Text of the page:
In additional alternative embodiments, users could purchase a service that activates the transceiver within the particular device and also activates a user-related file location at the collection host. Therefore, after the user signs up for the service, his or her device is activated and will send all packets addressed to the service's collection host.
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|U.S. Classification||709/203, 455/11.1, 370/277, 455/73, 455/83|
|International Classification||H04L29/08, G06F15/16, H04L29/06, G06F15/02, H04L12/28, H04N5/907, H04B7/00, H04L12/56, H04N101/00, H04M11/00, H04N5/225, H04B1/38|
|Cooperative Classification||H04L67/12, H04L67/06, H04L67/04, H04W76/02, H04W28/14, H04L29/06|
|European Classification||H04L29/08N3, H04L29/06, H04L29/08N5, H04L29/08N11|
|Feb 11, 2002||AS||Assignment|
Owner name: HEWLETT-PACKARD COMPANY, COLORADO
Free format text: ASSIGNMENT OF ASSIGNORS INTEREST;ASSIGNOR:GOLDSTEIN, TIMOTHY L.;REEL/FRAME:012606/0992
Effective date: 20010730
|Sep 30, 2003||AS||Assignment|
Owner name: HEWLETT-PACKARD DEVELOPMENT COMPANY L.P., TEXAS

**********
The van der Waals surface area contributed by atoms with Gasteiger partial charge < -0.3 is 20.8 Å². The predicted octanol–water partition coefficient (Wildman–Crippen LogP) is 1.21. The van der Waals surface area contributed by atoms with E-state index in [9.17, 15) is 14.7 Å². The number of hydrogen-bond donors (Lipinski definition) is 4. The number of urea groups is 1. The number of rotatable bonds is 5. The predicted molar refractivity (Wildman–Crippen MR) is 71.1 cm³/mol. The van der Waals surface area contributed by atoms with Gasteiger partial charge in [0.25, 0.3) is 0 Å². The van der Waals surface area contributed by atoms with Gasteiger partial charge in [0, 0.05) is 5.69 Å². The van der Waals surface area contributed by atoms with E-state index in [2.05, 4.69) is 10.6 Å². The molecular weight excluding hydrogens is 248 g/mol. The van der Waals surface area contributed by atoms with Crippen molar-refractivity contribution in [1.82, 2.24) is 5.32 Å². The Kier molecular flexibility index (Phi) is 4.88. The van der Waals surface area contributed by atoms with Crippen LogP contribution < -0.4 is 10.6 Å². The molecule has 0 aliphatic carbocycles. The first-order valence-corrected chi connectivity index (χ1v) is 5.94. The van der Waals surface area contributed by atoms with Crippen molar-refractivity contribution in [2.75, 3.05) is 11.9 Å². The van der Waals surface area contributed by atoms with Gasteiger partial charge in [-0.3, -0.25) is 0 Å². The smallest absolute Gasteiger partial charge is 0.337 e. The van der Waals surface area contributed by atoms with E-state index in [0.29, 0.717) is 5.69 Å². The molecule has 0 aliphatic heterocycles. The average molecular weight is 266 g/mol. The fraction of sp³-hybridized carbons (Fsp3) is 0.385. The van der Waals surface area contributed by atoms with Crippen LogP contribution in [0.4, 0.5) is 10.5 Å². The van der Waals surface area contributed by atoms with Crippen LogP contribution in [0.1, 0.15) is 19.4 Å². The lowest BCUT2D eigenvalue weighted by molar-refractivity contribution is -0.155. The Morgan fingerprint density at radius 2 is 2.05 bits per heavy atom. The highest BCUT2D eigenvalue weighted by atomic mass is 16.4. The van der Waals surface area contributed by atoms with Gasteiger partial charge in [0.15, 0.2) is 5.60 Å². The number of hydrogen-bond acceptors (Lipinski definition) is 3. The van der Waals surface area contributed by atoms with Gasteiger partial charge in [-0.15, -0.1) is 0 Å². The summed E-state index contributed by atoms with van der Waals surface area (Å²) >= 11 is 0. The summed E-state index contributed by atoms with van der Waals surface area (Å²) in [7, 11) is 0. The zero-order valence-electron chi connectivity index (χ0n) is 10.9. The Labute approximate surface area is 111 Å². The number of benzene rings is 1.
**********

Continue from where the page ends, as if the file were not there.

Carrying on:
Free format text: ASSIGNMENT OF ASSIGNORS INTEREST;ASSIGNOR:HEWLETT-PACKARD COMPANY;REEL/FRAME:014061/0492
Effective date: 20030926
Owner name: HEWLETT-PACKARD DEVELOPMENT COMPANY L.P.,TEXAS
Free format text: ASSIGNMENT OF ASSIGNORS INTEREST;ASSIGNOR:HEWLETT-PACKARD COMPANY;REEL/FRAME:014061/0492
Effective date: 20030926
|May 5, 2009||CC||Certificate of correction|
|May 7, 2010||FPAY||Fee payment|
Year of fee payment: 4
|Jun 20, 2014||REMI||Maintenance fee reminder mailed|
|Oct 30, 2014||SULP||Surcharge for late payment|
Year of fee payment: 7
|Oct 30, 2014||FPAY||Fee payment|
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|Dec 10, 2014||AS||Assignment|
Owner name: CONVERSANT INTELLECTUAL PROPERTY MANAGEMENT INC.,
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Effective date: 20141103